Karma really exists
It was early evening and I, in a good mood, on the way to my appointment. In front of me, about 100 meters away, a man was walking.
As he pulled his hand out of his pants pocket, something slowly slid to the ground. The man quickened his pace towards the bus stop. While I meanwhile became slower and slower.
You get some tasks by surprise
Arriving at the place where the Something had fallen to the ground, I realized that it was a 20-euro bill. I picked it up.
Split second decision
Within fractions of a second, my various brain areas had grasped the situation and made me act.
My limbic system, which is developmentally older than the cerebral cortex and is known to be faster, produced messenger substances at breakneck speed that gave me the feeling of “wanting to have”. Reason is a foreign word here. After a brief reflex to run after the man, the thought arose, “20 euros I can really use right now…”
Our frontal lobe, part of the cerebral cortex, is known to be more reasonable. It sent me the objection: “What I have here in my hands is clearly not my property…!?!”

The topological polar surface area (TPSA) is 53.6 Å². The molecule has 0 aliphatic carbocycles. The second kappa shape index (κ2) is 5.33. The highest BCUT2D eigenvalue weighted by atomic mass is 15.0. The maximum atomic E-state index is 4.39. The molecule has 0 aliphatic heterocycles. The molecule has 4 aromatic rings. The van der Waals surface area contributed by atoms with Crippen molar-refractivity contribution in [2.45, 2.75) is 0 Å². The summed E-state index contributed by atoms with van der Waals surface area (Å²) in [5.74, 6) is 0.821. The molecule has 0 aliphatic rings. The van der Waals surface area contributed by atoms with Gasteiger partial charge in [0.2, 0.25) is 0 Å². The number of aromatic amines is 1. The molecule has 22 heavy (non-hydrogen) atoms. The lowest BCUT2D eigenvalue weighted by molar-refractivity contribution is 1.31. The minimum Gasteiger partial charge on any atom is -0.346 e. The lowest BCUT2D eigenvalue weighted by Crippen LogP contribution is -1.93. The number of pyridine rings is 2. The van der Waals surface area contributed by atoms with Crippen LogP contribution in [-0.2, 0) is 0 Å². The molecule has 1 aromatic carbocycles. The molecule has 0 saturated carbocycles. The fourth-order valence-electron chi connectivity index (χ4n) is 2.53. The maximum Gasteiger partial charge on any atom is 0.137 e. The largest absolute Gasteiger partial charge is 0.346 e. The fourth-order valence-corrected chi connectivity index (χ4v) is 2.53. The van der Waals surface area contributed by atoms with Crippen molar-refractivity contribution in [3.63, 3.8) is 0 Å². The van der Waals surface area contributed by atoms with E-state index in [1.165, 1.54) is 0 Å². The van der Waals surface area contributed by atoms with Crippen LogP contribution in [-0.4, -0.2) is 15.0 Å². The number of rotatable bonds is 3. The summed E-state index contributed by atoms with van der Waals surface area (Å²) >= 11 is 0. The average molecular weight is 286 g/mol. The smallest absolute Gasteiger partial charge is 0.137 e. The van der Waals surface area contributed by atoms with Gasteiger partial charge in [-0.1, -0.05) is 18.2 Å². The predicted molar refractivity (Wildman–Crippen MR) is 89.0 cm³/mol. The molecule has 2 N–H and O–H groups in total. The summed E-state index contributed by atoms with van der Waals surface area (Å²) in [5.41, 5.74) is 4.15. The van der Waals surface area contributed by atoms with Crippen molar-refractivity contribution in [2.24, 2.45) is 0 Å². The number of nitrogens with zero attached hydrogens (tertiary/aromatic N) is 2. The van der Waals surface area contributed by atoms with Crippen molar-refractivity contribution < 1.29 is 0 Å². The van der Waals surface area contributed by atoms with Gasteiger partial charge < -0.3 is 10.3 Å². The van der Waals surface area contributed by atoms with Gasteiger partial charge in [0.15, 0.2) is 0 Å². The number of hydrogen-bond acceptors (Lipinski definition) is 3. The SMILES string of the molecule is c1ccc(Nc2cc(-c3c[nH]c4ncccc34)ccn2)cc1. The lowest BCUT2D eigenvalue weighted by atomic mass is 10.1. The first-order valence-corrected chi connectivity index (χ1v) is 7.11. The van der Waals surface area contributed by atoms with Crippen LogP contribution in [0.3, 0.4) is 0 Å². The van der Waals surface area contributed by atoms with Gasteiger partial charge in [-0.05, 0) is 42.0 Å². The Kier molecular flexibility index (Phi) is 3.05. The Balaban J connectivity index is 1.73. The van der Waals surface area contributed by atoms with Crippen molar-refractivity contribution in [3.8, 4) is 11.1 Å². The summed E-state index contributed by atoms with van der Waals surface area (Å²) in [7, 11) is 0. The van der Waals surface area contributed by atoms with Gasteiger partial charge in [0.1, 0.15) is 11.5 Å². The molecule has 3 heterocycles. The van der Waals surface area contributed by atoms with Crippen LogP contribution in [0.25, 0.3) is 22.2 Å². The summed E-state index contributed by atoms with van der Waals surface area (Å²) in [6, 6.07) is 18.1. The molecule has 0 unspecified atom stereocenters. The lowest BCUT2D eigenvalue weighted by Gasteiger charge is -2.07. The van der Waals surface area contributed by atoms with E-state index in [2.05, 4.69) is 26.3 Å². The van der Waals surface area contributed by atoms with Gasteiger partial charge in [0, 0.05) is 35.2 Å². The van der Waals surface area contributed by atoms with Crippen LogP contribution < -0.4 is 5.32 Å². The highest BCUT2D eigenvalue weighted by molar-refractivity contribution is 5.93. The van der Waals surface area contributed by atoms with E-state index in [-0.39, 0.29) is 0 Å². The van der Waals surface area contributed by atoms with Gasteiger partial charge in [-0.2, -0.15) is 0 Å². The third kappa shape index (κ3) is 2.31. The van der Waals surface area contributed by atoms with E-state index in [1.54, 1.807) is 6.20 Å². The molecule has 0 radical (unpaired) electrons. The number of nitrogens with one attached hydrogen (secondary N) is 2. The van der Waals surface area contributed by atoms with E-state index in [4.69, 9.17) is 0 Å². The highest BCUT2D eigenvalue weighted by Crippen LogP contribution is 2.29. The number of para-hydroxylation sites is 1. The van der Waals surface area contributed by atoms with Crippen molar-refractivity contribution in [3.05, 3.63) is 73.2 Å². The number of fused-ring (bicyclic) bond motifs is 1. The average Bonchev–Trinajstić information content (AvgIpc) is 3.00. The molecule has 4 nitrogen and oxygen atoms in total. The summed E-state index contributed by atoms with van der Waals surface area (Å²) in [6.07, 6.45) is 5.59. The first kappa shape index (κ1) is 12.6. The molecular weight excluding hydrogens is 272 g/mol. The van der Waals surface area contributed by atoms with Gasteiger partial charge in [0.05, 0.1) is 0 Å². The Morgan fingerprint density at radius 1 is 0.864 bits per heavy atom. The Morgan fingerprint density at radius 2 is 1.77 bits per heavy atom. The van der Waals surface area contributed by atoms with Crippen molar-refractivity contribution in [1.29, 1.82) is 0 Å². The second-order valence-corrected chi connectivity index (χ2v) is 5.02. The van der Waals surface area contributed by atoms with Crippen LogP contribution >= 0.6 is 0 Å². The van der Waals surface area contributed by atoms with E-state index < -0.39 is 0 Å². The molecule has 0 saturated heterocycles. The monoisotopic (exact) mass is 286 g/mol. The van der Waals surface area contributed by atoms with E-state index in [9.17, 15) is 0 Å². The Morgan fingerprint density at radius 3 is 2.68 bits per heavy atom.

Pocketing the bill? Running after the man?
Pocketing the bill felt uncomfortable. After all, morality and reason were knocking by now.
And yet, I did it. I let the man go. Let him get on the bus and drive away.
If it doesn't feel right, don't do it
The bus was gone and I put the ticket in my jacket’s pocket. It didn’t feel right.
The whole rest of the evening didn’t feel right. I kept thinking about the man.
I was annoyed that I had not followed my first reflex.
Returning the 20-euro bill to the man would have been the right thing to do….
Before I fell asleep, I thought about donating the 20 euros. This way I could “make up” for something.
The next day I transferred the money to an animal welfare organization.
The karmic farmer's market
Two weeks later, the story with the 20-euro bill had faded into the background and I went shopping at the farmers’ market.
After I had done my shopping, I noticed on the way to the car, that I had forgotten my leather gloves at a stand. I had taken them off to pay and put them on a vegetable crate.
Quickly, I ran back. Not 10 minutes had passed since I had shopped there.
The gloves were no longer there. When I asked, the vendor, he replied that he hadn’t noticed anything and probably someone took them .
The leather gloves were new, I had bought them a week earlier in the leather goods store.
They had cost 20 euros.
Although the story happened 25 years ago and I have no doubt that today I would run after the man, it keeps popping into my mind.
In terms of asking myself if what I’m doing is making a positive contribution to the greater good. Or whether it only serves me.
When it comes to judging and condemning people’s actions.
And when it comes to listening to my intuition, my inner voice. Because if it doesn’t feel right, then I should let it go.